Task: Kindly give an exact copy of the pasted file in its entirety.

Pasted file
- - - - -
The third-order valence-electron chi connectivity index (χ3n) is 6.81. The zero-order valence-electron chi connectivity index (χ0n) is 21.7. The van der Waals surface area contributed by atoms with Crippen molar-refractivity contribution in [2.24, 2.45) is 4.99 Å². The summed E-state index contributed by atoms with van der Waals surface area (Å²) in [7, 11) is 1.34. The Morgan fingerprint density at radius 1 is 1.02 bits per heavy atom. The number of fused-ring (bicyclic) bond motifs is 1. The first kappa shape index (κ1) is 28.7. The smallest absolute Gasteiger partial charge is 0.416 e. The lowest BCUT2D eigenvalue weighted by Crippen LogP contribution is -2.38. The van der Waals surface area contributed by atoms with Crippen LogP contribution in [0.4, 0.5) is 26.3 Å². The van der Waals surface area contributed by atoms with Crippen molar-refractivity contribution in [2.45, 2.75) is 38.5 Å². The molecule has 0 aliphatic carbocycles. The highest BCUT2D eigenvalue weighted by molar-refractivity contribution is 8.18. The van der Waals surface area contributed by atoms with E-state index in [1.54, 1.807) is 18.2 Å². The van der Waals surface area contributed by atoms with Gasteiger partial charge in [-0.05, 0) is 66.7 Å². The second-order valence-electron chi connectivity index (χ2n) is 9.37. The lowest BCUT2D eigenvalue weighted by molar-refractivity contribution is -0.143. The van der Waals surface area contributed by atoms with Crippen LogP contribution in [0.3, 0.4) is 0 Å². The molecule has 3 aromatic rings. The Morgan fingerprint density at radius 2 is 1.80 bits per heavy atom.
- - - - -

The third-order valence-electron chi connectivity index (χ3n) is 6.81. The zero-order valence-electron chi connectivity index (χ0n) is 21.7. The van der Waals surface area contributed by atoms with Crippen molar-refractivity contribution in [2.24, 2.45) is 4.99 Å². The summed E-state index contributed by atoms with van der Waals surface area (Å²) in [7, 11) is 1.34. The Morgan fingerprint density at radius 1 is 1.02 bits per heavy atom. The number of fused-ring (bicyclic) bond motifs is 1. The first kappa shape index (κ1) is 28.7. The smallest absolute Gasteiger partial charge is 0.416 e. The lowest BCUT2D eigenvalue weighted by Crippen LogP contribution is -2.38. The van der Waals surface area contributed by atoms with Crippen LogP contribution in [0.4, 0.5) is 26.3 Å². The van der Waals surface area contributed by atoms with Crippen molar-refractivity contribution in [2.45, 2.75) is 38.5 Å². The molecule has 0 aliphatic carbocycles. The highest BCUT2D eigenvalue weighted by molar-refractivity contribution is 8.18. The van der Waals surface area contributed by atoms with E-state index in [1.54, 1.807) is 18.2 Å². The van der Waals surface area contributed by atoms with Gasteiger partial charge in [-0.05, 0) is 66.7 Å². The second-order valence-electron chi connectivity index (χ2n) is 9.37. The lowest BCUT2D eigenvalue weighted by molar-refractivity contribution is -0.143. The van der Waals surface area contributed by atoms with Crippen LogP contribution in [0.3, 0.4) is 0 Å². The molecule has 3 aromatic rings. The Morgan fingerprint density at radius 2 is 1.80 bits per heavy atom.